However, this strategy also poses a risk. It may simply drive consumers into the black market. After all, consumers may not be willing to stop using e-cigarettes, even temporarily (and despite the scares in the news). Thus, in response to the state ban, consumers may start buying more vaping products from unlicensed sellers. But as noted above, the black market may be cause of the health problem. If vaping products produced by the regulated marijuana industry turn out to be safe, driving more people to use black market products might exacerbate – not lessen – the health crisis.
A few last items:
• In my book, I note that some legalization states had already banned certain types of marijuana products, even before this latest health scare. See pages 131-133; 462 n.3. For example, some states (like New York) banned marijuana edibles and smokeable marijuana. Like Massachusetts’ (temporary) ban on vaping products, these restrictions are driven by concerns about the safety of these other modes of consumption.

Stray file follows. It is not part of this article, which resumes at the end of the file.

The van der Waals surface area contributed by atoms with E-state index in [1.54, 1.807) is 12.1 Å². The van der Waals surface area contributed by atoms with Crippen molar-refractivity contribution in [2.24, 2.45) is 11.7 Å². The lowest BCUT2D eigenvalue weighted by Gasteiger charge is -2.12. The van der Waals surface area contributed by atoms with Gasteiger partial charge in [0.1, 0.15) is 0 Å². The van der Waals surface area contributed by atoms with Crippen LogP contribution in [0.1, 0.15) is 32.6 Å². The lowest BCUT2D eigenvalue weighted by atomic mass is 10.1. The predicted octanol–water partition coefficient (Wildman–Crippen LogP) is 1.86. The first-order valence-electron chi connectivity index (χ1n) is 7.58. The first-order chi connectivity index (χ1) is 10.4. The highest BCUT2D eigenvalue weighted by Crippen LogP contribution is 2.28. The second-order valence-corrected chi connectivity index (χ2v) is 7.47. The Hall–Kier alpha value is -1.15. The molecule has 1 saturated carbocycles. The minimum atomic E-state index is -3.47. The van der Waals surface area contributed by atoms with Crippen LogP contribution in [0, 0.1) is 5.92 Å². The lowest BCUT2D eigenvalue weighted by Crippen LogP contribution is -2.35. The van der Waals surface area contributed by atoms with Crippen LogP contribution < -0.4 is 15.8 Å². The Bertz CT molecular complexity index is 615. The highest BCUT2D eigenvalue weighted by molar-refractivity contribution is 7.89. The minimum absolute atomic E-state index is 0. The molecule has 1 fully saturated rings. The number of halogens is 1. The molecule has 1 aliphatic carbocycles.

• Not surprisingly, it appears that sales of marijuana vaping products have dropped in the wake of the health scare. See, e.g., this report from MSN.
• Governments are also starting to ban flavored vaping products (see CNBC story here). But it’s important to recognize these the ban on flavored products is not necessarily aimed at (or triggered by) the latest health scare. Rather, the bans on selling flavored e-cigarettes appear designed to deter teenagers from vaping (many of the banned flavors arguably appeal to under-age users). Even if it turns out that vaping doesn’t cause lung illness, it might still make sense to ban flavored e-cigarettes to prevent some teens from starting to use nicotine (or THC) products.